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abc interview blast from the past

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    did anyone ever find out why de graaf left ?

    SA project looking to tap into Earth's core
    Reporter: Mike Sexton

    KERRY O'BRIEN: A comprehensive new study in Britain is tonight being hailed as conclusive evidence that the planet is getting hotter.

    Sceptics of climate change have long argued there isn't enough proof, but now scientists from the University of East Anglia have checked records back to the 10th century - a millennium - further than ever before.

    The research shows that recent climate change is not part of a natural cycle, but, they say, the result of the greenhouse effect.

    Traditional sceptics still disagree.

    In per capita terms, Australia is a big contributor to greenhouse gas emissions.

    But there is a project under way in the SA outback that could play a major part in reducing emissions - by tapping into the Earth's hot core.

    Mike Sexton explains.

    NICK MINCHIN, FINANCE MINISTER: Australia has a relatively fast growing economy and a relatively fast growing population, so its energy needs will continue to increase as more and more people want air conditioners, more and more business locates in this country - and we want them located here.

    MIKE SEXTON: As Australia confronts the 21st century, two things are certain - we need more electricity and we need to find cleaner ways of generating it.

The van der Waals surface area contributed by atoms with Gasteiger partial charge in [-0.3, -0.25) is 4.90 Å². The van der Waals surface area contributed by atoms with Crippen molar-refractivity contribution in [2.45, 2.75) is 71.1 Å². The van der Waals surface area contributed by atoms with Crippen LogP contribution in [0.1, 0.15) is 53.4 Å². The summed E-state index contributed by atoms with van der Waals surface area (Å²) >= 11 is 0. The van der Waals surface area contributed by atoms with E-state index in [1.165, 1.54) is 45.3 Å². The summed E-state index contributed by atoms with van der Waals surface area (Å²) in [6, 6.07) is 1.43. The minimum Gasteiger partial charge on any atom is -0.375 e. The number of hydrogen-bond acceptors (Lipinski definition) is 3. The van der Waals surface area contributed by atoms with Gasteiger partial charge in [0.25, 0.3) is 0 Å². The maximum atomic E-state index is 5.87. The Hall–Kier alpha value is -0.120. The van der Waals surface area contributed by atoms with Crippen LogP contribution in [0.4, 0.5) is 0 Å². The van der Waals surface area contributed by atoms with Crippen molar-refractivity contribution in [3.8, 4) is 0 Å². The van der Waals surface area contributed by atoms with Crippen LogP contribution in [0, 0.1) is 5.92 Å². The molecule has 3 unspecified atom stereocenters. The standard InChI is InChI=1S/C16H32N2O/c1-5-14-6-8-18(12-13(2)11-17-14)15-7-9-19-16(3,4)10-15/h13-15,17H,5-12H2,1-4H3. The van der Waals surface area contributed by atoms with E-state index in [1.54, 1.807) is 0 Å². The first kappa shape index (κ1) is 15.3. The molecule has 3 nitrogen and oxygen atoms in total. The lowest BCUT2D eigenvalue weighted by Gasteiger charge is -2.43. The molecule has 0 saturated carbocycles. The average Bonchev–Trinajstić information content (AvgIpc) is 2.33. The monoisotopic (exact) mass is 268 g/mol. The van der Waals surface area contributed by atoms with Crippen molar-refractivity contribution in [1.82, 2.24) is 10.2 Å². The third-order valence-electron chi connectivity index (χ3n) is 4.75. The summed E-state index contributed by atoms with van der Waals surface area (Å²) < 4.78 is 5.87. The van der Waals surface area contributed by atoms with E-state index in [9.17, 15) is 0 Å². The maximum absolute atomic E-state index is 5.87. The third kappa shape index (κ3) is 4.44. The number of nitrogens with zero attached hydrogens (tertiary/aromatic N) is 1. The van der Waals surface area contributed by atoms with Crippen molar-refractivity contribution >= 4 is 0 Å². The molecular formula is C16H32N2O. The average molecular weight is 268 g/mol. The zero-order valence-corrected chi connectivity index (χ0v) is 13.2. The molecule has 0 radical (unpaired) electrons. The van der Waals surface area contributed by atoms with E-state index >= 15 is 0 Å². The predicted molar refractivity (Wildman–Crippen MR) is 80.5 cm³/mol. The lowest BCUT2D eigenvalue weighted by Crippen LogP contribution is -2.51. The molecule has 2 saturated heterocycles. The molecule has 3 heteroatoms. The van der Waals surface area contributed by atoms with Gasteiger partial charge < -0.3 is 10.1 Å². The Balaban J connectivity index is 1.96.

At the moment, our power generation is heavily reliant on burning coal, and that comes at an environmental cost.

    JOHN CONNOR, AUSTRALIAN CONSERVATION FOUNDATION: Australians are the highest per capita greenhouse polluters in the world, and that's mainly because more than 80 per cent of our power comes from coal-fired power.

    MIKE SEXTON: Only 16 per cent of electricity comes from sources other than coal.

    That 16 per cent is divided roughly 50/50 between natural gas and hydroelectric schemes, which leaves less than 0.5 per cent coming from sources such as wind, solar or biomass.

    NICK MINCHIN: Given that we're never going to have nuclear power, which is probably the cleanest source of power, then we do need to understand the desirability of some proportion of our power coming from renewable sources that don't contribute to greenhouse gases.

    MIKE SEXTON: According to scientists, there's an enormous potential source of clean power deep below us.

    When the earth was formed, it was molten metal and, although the surface has cooled, you don't have to go very far down to find minerals hotter than 250 degrees Celsius.

    And one of the hottest places is the Cooper Basin, which lies below Innamincka in the South Australian outback, and it's here that a company called Geodynamics believes it can harness that subterranean heat.

    BERTUS de GRAAF, MANAGING DIRECTOR, GEODYNAMICS: We are very fortunate the Cooper Basin can be regarded as the hottest spot on earth, if you ignore volcanic regions.

    So we really have the best spot in the world for this.

    Heat is the key economic driver in the whole process - the hotter the better in terms of your conversion of heat.

    MIKE SEXTON: The theory is that, once a shaft has been drilled into the hot, dry rocks 5km below the surface, water is pumped down to be superheated.

    It then returns to the surface via another shaft.

    This steam pressure then drives a turbine to create electricity.

    The water is condensed and re-used.

    The power could be sent to either Broken Hill, Leigh Creek or Olympic Dam for distribution via the national grid.